Whatever you want to call it, the sport of cross country running demands pace, rhythm or timing – some even refer to it as dancing to the beat of a different drummer.
For some, it’s about the unrelenting, unstoppable tick-tick-tick of the clock. It’s an unflinching yardstick that measures all who toe the start line, that stands at the finish line like a constant guard, measuring all by the same standard.
To others, it’s the pounding of footfalls as athletes race that clock, stride by stride and step by step. Or the pounding of a heart that pushes a runner when everything else in the body cries out to stop, or at least slow down.
It’s the latter that is the true essence of the sport, for it’s the heart that, in the end, measures the runner. It’s what gets them out of bed to put in mile after training mile, to prepare for the start of fall practice. It’s the heart that pushes a runner through those tough first miles and then pushes harder near the end, pumping just that much harder to fuel the all-out kick to the finish line.
In the Greater Spokane League, it takes an extra measure of heart to compete. The GSL, both Class 4A and 3A, demands excellence. The difference between teams can be measured in just a few heartbeats, a few seconds, a few strides.
Both Central Valley schools, CV and University, are among the best boys cross country teams in the state.
At CV, coach Kieran Mahoney returns a squad that placed fifth at last year’s state Class 4A meet, led by junior Corey Hunter, who placed 26th with a time of 16 minutes, 6.1 seconds. Senior Logan Giese was right on his heels at state, finishing at 16:09.6. Junior Matt Hommel (16:36.4) and senior Jonah Spencer (17:00.5) also return from last year’s state team.
“I’m probably only going to have two seniors on my varsity,” Mahoney said. “I’ve got a group of about seven guys competing for the last three spots on varsity who are all within a couple seconds of each other, so that will change some. That’s what you want to see, though.”
The Bears begin the season running in the Tracy Walters Invitational meet at Audubon Park ranked No. 3 in the state.
“I would rather have us ranked dead last, to be honest,” Mahoney said. “We have a target on our back, to be sure. It’s going to be good for us to race against some of the best teams in the Northwest. It will give us a very good idea of where we are right now.”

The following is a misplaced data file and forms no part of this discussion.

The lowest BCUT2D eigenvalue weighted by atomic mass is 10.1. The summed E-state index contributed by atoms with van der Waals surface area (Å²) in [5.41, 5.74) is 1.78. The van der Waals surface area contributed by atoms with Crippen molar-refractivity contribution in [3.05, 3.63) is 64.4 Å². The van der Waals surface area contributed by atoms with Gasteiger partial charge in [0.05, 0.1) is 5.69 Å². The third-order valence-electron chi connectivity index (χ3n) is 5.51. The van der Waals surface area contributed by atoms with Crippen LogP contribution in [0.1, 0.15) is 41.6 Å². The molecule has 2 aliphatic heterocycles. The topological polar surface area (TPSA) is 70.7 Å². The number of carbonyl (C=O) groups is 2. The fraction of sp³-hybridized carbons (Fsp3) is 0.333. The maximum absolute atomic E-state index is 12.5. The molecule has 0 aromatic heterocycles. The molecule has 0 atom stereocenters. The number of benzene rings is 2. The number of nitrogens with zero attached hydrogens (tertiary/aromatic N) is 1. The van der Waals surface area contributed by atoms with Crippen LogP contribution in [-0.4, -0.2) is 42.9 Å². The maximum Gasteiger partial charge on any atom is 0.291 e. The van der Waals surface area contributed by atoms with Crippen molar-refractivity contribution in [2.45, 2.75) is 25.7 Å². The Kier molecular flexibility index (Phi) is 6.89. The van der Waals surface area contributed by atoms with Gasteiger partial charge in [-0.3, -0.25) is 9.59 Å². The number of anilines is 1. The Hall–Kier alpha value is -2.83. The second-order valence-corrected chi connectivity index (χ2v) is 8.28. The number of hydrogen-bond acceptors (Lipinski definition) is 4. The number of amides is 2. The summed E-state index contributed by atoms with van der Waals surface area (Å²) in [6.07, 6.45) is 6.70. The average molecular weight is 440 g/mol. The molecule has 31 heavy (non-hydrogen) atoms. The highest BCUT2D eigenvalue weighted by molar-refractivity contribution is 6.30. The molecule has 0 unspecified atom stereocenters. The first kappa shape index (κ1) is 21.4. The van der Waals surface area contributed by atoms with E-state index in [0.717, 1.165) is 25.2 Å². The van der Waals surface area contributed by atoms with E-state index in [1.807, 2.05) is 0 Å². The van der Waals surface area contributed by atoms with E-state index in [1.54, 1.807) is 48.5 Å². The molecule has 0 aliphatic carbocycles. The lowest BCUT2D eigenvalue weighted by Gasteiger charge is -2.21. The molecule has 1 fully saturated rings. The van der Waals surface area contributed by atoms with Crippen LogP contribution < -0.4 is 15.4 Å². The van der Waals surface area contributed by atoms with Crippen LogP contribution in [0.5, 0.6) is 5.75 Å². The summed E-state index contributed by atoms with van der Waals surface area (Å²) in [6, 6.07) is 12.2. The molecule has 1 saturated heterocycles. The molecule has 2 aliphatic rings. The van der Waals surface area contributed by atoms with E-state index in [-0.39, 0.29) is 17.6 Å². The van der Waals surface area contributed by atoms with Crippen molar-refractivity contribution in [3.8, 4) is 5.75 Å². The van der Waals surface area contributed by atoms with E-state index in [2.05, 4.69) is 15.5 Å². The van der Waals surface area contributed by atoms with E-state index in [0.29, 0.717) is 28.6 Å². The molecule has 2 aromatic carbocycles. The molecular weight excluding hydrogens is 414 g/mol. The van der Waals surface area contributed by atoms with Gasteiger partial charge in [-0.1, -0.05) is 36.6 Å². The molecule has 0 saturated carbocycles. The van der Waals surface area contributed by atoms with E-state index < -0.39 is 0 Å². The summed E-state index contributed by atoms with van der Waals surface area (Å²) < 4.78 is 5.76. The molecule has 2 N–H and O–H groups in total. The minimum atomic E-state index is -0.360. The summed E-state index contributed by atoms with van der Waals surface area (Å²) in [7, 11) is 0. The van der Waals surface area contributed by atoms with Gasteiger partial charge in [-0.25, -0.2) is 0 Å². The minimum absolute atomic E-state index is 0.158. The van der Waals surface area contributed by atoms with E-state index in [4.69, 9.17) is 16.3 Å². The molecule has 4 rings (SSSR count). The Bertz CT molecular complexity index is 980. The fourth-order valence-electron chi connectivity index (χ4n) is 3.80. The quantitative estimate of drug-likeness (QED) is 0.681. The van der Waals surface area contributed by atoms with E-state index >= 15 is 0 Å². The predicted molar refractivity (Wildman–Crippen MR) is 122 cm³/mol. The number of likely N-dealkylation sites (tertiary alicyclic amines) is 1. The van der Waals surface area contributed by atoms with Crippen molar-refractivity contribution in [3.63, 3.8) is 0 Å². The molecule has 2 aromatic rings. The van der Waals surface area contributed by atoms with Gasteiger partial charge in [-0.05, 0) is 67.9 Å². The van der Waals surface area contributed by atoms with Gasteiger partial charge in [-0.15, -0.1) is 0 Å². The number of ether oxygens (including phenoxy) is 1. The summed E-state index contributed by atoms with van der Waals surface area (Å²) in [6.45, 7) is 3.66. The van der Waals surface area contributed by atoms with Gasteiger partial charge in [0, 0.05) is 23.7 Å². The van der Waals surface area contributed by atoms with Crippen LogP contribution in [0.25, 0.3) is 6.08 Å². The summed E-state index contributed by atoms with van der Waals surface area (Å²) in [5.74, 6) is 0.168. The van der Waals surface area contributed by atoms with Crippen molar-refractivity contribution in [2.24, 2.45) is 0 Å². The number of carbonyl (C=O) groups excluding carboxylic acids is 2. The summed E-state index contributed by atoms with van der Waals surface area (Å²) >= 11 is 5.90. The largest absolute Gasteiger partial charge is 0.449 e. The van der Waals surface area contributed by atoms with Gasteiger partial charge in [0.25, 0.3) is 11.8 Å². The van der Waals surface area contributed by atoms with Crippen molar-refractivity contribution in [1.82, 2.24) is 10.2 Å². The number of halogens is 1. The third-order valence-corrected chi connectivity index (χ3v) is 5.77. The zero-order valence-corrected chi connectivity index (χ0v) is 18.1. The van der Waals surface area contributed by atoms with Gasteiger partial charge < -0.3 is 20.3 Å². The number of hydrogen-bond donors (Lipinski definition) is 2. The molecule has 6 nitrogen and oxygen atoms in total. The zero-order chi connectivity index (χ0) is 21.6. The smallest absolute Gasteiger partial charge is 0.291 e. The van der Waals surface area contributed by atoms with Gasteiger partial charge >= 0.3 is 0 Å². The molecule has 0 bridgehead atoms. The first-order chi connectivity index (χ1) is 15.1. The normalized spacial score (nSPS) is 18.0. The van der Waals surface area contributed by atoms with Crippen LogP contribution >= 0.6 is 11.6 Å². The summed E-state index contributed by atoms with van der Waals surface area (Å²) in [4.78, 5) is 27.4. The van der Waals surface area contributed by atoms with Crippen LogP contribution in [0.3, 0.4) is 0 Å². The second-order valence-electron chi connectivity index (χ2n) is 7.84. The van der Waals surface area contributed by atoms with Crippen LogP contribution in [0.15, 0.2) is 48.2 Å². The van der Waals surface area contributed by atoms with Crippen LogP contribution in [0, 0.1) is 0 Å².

The improvement Mahoney wants to see this season comes down to just a few seconds for each runner.
“If each of our guys runs 15 seconds faster than they did last year, we’re on the platform at state getting a trophy,” he said. “That comes down to just five seconds per mile. We had (Gonzaga University and former Mead coach) Pat Tyson out to talk to our guys. They knew his history – his great teams at Mead and running with Steve Prefontaine at Oregon, all of that. He started snapping his fingers, once a second. I think that brought it home to all of our guys, just what we’ve been talking about.”
At University, coach Mike Barbero, too, has a veteran squad, led by seniors Daniel Brunner, Austin Sloan and Nate Collins, with juniors Taylor Smith and Kyle Bender, and sophomore Patrick Miranne all back from successful 2011 seasons.
The difference for the Titans is stark, however. Last year the Titans missed out on one of the two GSL berths into the regional meet by just six points, behind perennial powers North Central and Mt. Spokane. With points calculated by finish position, it doesn’t take advanced math skills to see where a small improvement could mean the difference between advancing and staying home as a team.
In the end, five University runners advanced to compete as individuals.
This year’s state Class 3A preseason poll by the Washington State Cross Country Coaches Association lists NC at No. 1, followed by Seattle Prep, Kamiakin, and Mt. Spokane, with the Titans ranked No. 6 – one spot higher than they were ranked in the final poll of last season.
But only three teams advance from the Eastern Regional to run at the state meet. Of the five teams ahead of the Titans, three teams from their region are ranked ahead of them: NC, Kamiakin and Mt. Spokane.
For the Titans, too, the challenge is to shave a precious few seconds off each runner’s personal best times, and shaving a precious few places between runners at the finish.
“I think if people just look at what we did last year, they’re going to be surprised,” Barbero said. “We had a phenomenal summer and these guys have worked hard and really improved. We learned a hard lesson last year and I’m excited for this year.”